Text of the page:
In an open poll on a children entertainment channel’s website, of the six career options provided on it, visitors were supposed to pick their favourite one. Unsurprisingly, a majority of the votes went to the astronaut option. Doctor came in a close second followed by lawyer, engineer, artist and chef.
Taking that as a hint, Nickelodeon India decided to tie up with Asha Sundararajan and Dr Patricia Rieff, both certified NASA Space experts and launched their campaign, Young Astronauts. As part of the program, the channel has invited young minds to send them a 150-word essay, explaining why they want to be an astronaut. Five best entries will get to visit the Kennedy Space Centre (NASA).
Says Sundararajan, “In India we’ve been fairly streamlined when it comes to picking careers. But now we are becoming a lot more accepting. We want young minds to experience opportunities through this trip of NASA.”
In an ongoing attempt to spread awareness about space science, Sundararajan has been setting up mobile planetariums called the Discovery Dome in schools and villages around the state and country for a while now. And as part of this campaign, Nick India roped her in to do the same in malls around the city.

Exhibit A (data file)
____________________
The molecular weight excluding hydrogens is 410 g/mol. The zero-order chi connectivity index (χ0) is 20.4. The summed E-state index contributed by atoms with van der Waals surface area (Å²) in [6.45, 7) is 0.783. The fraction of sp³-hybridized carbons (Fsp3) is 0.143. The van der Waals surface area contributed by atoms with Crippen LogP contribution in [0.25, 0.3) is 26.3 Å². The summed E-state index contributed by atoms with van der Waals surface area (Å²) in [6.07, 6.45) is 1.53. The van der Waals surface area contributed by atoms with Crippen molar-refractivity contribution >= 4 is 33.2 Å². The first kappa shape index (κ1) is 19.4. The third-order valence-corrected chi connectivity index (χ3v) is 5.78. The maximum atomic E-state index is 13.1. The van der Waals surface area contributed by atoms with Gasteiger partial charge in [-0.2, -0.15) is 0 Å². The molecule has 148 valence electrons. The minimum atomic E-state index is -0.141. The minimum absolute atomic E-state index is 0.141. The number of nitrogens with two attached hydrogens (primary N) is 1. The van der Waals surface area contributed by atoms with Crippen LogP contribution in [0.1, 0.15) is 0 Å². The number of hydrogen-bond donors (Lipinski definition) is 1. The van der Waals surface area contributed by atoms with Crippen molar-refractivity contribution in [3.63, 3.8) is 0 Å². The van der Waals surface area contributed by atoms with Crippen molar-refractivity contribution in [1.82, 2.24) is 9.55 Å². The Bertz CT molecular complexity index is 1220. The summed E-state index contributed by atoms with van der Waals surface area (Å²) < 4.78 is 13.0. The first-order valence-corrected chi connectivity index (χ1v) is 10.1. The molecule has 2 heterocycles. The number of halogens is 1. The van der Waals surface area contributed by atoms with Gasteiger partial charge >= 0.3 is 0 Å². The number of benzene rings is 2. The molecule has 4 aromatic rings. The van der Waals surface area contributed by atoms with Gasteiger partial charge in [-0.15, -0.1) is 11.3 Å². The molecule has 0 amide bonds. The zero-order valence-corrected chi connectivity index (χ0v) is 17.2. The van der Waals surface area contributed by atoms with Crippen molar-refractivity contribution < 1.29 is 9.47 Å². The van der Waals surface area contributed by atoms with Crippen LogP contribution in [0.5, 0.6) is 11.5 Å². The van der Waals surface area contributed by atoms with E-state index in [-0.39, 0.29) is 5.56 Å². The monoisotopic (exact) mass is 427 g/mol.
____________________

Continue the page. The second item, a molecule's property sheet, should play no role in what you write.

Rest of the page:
Nina Elavia Jaipuria, senior vice president and general manager, Nick India says, “We are trying to do away with the doctor-engineer syndrome. We’re not saying we’re going to make every kid an astronaut, we just want to show them a new gate since the exposure in this field is limited.”
In a matter of a week the channel has received over 1,200 essays from enthusiastic kids. “They are written so sweetly, though some were written by their parents,” says Jaipuria, in humour, adding, “Kalpana Chawla is mentioned in many letters.”
Over the next few weeks, about seven such Discovery Domes will be placed at places frequented often. Those picked for the NASA trip will get an opportunity to walk through the history of the Apollo 11 mission, meet astronauts, learn how a satellite is launched, experience zero gravity wall, 1/6th gravity on the moon and if they’re lucky, they may even get to actually watch a satellite launch.